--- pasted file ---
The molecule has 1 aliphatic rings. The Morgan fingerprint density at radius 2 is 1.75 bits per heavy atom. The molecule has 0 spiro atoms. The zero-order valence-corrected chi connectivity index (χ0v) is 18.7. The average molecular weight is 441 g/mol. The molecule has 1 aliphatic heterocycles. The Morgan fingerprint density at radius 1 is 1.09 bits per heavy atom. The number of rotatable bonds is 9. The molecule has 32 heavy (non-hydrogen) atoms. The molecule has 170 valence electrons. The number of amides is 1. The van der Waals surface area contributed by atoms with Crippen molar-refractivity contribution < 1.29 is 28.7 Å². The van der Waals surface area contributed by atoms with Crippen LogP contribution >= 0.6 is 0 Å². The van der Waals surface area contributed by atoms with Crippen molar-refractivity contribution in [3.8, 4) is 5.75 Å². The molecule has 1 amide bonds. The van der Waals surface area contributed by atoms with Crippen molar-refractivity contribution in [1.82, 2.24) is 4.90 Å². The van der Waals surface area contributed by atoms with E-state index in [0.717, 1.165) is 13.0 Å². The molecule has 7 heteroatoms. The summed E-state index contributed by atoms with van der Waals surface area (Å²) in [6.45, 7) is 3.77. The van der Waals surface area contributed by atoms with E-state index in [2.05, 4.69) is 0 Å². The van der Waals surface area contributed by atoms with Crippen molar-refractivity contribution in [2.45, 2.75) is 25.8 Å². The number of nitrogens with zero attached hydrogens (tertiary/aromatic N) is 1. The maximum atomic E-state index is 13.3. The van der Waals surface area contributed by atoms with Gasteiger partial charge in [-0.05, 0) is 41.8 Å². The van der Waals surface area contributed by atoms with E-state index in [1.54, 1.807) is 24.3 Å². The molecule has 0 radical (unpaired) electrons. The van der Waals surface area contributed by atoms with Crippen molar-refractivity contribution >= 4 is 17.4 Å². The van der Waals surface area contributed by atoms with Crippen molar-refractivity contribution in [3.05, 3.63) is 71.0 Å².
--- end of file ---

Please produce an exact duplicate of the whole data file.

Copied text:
The molecule has 1 aliphatic rings. The Morgan fingerprint density at radius 2 is 1.75 bits per heavy atom. The molecule has 0 spiro atoms. The zero-order valence-corrected chi connectivity index (χ0v) is 18.7. The average molecular weight is 441 g/mol. The molecule has 1 aliphatic heterocycles. The Morgan fingerprint density at radius 1 is 1.09 bits per heavy atom. The number of rotatable bonds is 9. The molecule has 32 heavy (non-hydrogen) atoms. The molecule has 170 valence electrons. The number of amides is 1. The van der Waals surface area contributed by atoms with Crippen molar-refractivity contribution < 1.29 is 28.7 Å². The van der Waals surface area contributed by atoms with Crippen LogP contribution >= 0.6 is 0 Å². The van der Waals surface area contributed by atoms with Crippen molar-refractivity contribution in [3.8, 4) is 5.75 Å². The molecule has 1 amide bonds. The van der Waals surface area contributed by atoms with Crippen molar-refractivity contribution in [1.82, 2.24) is 4.90 Å². The van der Waals surface area contributed by atoms with E-state index in [0.717, 1.165) is 13.0 Å². The molecule has 7 heteroatoms. The summed E-state index contributed by atoms with van der Waals surface area (Å²) in [6.45, 7) is 3.77. The van der Waals surface area contributed by atoms with E-state index in [2.05, 4.69) is 0 Å². The van der Waals surface area contributed by atoms with Crippen molar-refractivity contribution in [2.45, 2.75) is 25.8 Å². The number of nitrogens with zero attached hydrogens (tertiary/aromatic N) is 1. The maximum atomic E-state index is 13.3. The van der Waals surface area contributed by atoms with Gasteiger partial charge in [-0.05, 0) is 41.8 Å². The van der Waals surface area contributed by atoms with E-state index in [1.54, 1.807) is 24.3 Å². The molecule has 0 radical (unpaired) electrons. The van der Waals surface area contributed by atoms with Crippen molar-refractivity contribution >= 4 is 17.4 Å². The van der Waals surface area contributed by atoms with Crippen molar-refractivity contribution in [3.05, 3.63) is 71.0 Å².